State Rep. Tom Cross to seek higher office
CHICAGO – After a decade of leading Illinois House Republicans, state Rep. Tom Cross announced Wednesday that he's stepping down from the leadership post and is considering a bid for state treasurer.
Talk of Cross leaving the position – including jockeying to replace him – has been circulating for months. The Oswego Republican had been interested in running for attorney general, but after Attorney General Lisa Madigan decided not to seek a 2014 gubernatorial bid and seek re-election, he changed course.
Cross, 55, informed House Republicans of his future plans in a closed-to-reporters call on Wednesday. He asked Republicans to come up with a succession plan for him to be able to step down in early October and said his official campaign announcement would follow two weeks later. He'll continue to serve out his latest term as a state representative, which ends January 2015.
"Serving as House Republican Leader has been an immense privilege and a humbling honor and I will forever cherish the friendships, the successes and yes, even the battles," Cross said in a statement.
He is stepping aside at a difficult time for the Illinois GOP and as he's faced criticism for his leadership. The House lost seven Republican seats in November and both chambers now have veto-proof Democratic majorities. The party has acknowledged it must do more to recruit new candidates and reach out to minorities and women, but has faltered in how to push forward.
The Illinois GOP's chairman stepped down earlier this year in the wake of comments he made about supporting gay marriage and the process to replace him turned ugly at times: Protests erupted at a committee meeting and police were dispatched.
But those interested in replacing Cross say they expect things to turn around in the 2014 midterm elections. For one, there won't be President Barack Obama at the top of the ticket drawing in more Democratic voters.
Still, the process to replace Cross is expected to get tense.
The nitty-gritty details haven't been finalized yet, but the idea is that any interested House Republicans can throw their names in and members will vote.
Among those ready to jump in are Rep. Jim Durkin of Western Springs. The former prosecutor was a chairman of U.S. Sen. John McCain's presidential campaign in Illinois and unsuccessfully challenged U.S. Sen. Dick Durbin in 2002.
"It will be an internal scrum within the House Republican caucus for the next leader," he said. "I'm prepared to present my name and make the best argument to my colleagues."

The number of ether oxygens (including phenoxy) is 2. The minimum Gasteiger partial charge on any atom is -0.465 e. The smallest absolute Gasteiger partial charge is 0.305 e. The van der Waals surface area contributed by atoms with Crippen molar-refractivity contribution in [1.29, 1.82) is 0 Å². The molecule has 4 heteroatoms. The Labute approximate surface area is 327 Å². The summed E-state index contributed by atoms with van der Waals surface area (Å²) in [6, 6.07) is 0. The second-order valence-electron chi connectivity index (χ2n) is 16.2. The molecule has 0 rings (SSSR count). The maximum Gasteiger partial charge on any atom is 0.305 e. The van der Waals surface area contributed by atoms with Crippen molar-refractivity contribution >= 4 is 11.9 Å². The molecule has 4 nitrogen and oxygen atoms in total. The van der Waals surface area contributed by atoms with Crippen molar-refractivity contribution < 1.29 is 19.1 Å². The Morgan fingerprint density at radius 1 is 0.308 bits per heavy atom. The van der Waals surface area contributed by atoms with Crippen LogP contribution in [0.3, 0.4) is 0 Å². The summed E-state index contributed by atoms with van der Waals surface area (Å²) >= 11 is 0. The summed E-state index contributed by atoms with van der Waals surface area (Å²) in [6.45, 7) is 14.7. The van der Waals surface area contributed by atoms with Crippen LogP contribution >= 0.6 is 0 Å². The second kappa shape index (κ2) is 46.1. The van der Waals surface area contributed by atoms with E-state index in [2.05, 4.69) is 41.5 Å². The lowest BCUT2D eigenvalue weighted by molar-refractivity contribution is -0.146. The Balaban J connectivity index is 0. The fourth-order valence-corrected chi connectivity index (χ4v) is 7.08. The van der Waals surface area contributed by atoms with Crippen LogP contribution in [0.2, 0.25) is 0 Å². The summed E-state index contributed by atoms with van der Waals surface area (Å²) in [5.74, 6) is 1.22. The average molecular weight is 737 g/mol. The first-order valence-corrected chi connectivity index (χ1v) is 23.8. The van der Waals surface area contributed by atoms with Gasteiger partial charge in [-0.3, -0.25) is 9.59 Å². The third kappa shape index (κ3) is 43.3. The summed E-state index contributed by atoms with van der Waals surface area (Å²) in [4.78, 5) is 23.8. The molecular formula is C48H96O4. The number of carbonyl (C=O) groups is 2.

Other names floated as possibilities are state Reps. Raymond Poe of Springfield and Dwight Kay of Glen Carbon.
Cross first became a state lawmaker in 1993, winning the legislative district once held by former U.S. House Speaker Dennis Hastert. Considered a moderate Republican, he's fought against the income tax increase and pension reform proposals that would make suburban and downstate school districts pick up their pension costs.
"Tom's work helped advance the discussion and make pension reform the priority it needs to be," Senate Minority Leader Christine Radogno, a Lemont Republican, said in a statement.
Campaign finance reports filed last month showed Cross raised more than $322,000 in the last quarter with more than $350,000 cash on hand.
His campaign themes are likely to focus on fiscal responsibility and lower taxes.
"He's been focused on economic reform issues, balanced budget, lower taxes, and he feels that he can affect a lot of change at a higher office," said Cross' political director Kevin Artl.
Cross would enter a wide-open race for treasurer.
Treasurer Dan Rutherford has announced intentions to seek the GOP nomination in the 2014 race for governor. Former Republican gubernatorial candidate Bob Schillerstrom has said he's running for treasurer. Among Democrats, state Sen. Mike Frerichs of Champaign has announced plans to run.
Republicans informed of Cross' plan said he's ready to campaign for the office. State Sen. Darin LaHood of Dunlap, who once considered a bid for treasurer, is now backing Cross.
"He will be a steady hand at the wheel of the treasurer's office," he said.